Miri was a special child.
I didn’t know that at first. She had thick, dark hair, round face, and a slow smile. “I’m six,” she said.
But then I learned what it felt like when Miri wrapped her arms around you and hugged. Her face upturned, that slow smile spreading across it. Reaching her eyes, that would grow, and grow and grow, liquid ovals of brown above cheeks tinged deep pink.
It happened slowly.
That first Shabbos, I rushed to get to my hosts on time. When I parked the car, I found myself surrounded by kids eager to help. Sruly and Yitzy and Avi and Miri; they carried my things inside and helped me get settled. I came up to find Miri’s mother had finished ushering in the Shabbos Queen. I stood a minute, getting my bearings, and watched the candles glow. Then I got my siddur.
Miri stood there, small and sweet and pink and shy. “Want to join me, Miri?” I asked. She nodded, and soon came, holding a big siddur. “I daven with my mother kabbalas Shabbos usually,” she told me proudly.
“Oh, wow!” I beamed. “That is so nice! And one day,” I told her conspiratorially, “You will daven with little Chanale too. You’ll be the big sister teaching her!”
Miri looked up at me, those amazing eyes huge and trusting, taking in my words. “Right,” she said.
She slowly looked through the table of contents and found the place. As I sang, Miri alternately whispered along and stared up at me, as if sizing me up, evaluating, wondering, waiting. Finally I could resist no longer, and my hand reached out and caressed her shoulder. She did not pull back. My arm stayed there, and drew Miri to my side. She stayed there, looking up at me, and, now and then, smiling.
After that, Miri and I were friends. She showed me her parsha sheets, sat on my lap, told me about her preference for techina over chrein, her outfit, her friends, and many other things… and hugged me whenever I came. Well, maybe the hugs were my idea. But how could I resist?
Two weeks later, I was again a Shabbos guest in Miri’s house.
Miri watched me put on my makeup, had me do her hair, and kept me company throughout Shabbos. After the afternoon seuda, Miri gave me some of her school sheets to read.
“Can we do part now, and part later…? Because,” I explained, “I didn’t learn the parsha in school, so I need to catch up to you.”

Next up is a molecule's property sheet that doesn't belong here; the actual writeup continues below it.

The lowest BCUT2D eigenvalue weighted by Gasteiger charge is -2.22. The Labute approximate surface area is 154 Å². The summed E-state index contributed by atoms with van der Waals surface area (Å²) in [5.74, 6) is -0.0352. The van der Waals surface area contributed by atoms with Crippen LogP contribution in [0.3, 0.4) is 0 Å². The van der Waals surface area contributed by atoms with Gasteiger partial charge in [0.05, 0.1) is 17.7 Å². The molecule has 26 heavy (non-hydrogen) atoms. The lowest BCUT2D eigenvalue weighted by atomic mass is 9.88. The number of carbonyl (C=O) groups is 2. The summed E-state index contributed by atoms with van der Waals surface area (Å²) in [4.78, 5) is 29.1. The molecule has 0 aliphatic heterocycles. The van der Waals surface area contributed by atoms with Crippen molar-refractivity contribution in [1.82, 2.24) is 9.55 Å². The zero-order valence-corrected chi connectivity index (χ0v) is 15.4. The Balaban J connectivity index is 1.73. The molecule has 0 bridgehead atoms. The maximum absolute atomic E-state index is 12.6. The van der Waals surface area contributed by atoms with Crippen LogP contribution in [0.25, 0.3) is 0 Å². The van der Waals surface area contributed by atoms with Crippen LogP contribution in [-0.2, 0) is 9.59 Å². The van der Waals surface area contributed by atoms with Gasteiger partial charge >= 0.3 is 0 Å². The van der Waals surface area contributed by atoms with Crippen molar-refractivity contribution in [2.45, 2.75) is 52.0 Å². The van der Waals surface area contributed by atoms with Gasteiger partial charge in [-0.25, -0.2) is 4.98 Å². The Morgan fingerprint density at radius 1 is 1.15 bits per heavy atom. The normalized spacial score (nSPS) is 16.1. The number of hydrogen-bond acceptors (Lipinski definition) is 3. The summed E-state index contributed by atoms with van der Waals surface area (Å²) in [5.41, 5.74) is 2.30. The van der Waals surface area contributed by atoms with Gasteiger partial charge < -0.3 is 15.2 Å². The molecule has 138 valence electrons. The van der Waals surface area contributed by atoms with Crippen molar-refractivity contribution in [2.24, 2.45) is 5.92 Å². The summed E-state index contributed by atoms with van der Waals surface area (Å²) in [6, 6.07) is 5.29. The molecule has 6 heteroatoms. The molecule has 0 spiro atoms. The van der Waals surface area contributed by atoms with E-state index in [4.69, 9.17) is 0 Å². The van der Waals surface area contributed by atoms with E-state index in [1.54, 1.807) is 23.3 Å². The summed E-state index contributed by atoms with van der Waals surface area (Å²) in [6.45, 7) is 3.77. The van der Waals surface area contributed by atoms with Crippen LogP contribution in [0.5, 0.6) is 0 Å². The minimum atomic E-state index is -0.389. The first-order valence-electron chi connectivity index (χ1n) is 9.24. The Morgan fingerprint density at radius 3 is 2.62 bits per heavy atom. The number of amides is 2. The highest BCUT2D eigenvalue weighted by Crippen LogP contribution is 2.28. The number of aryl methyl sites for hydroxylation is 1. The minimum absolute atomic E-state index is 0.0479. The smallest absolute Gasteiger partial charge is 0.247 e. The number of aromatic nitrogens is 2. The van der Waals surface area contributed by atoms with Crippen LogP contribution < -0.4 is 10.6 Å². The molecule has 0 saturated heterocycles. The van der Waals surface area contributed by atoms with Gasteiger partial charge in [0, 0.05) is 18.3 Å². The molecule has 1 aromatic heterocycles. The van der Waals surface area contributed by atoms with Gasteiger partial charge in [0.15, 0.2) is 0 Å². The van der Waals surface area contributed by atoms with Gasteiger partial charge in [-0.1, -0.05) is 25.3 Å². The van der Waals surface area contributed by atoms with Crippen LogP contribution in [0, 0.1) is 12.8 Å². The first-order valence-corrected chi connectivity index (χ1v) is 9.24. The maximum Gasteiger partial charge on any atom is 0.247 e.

Those big brown eyes looked up at me. “When you learn the parsha, can I learn it with you?”
I was caught between surprise, pleasure, and dismay. How on earth could one learn the parsha with a six year old? But, what a privilege, to have a child ask to learn! “Of course!” I responded with pleasure. “You’ll be my chavrusa, and we’ll learn together!”
I was a bit apprehensive. Well, surely Hashem would help it work out.
Miri and I found Chumashim and a quiet room. We found the page where the parsha started. Now, how were we going to do this?
“How about this,” I suggested. “How about if we read the pasuk out loud together, and then I’ll read the Rashi by myself, and then we’ll continue together in the next pasuk?”
Miri thought that was a fine plan, and so we set off.
Six year olds read rather slowly. If I had forgotten that, I was soon reminded of it. It was not a bother, though. The words were all unfamiliar to her; each one a new task, a new territory to be conquered. She did not know their meaning; to her there was no inherent significance that could hold interest. And yet, she pushed forward. Slowly, ever so slowly, word by word, phrase by phrase. The amazing thing was that she didn’t even seem to find it hard. She was not bored, impatient, or frustrated. When we finished a pasuk, she waited patiently, her finger on the place while I tried to race through Rashi.
She even made improvements to the system. “When you’re almost done,” she told me, “you can say, ‘five seconds,’ and then I’ll know we’re almost ready to start the next pasuk.” That way, she had a headstart on the laborious breaking of inertia to get the next pasuk started.
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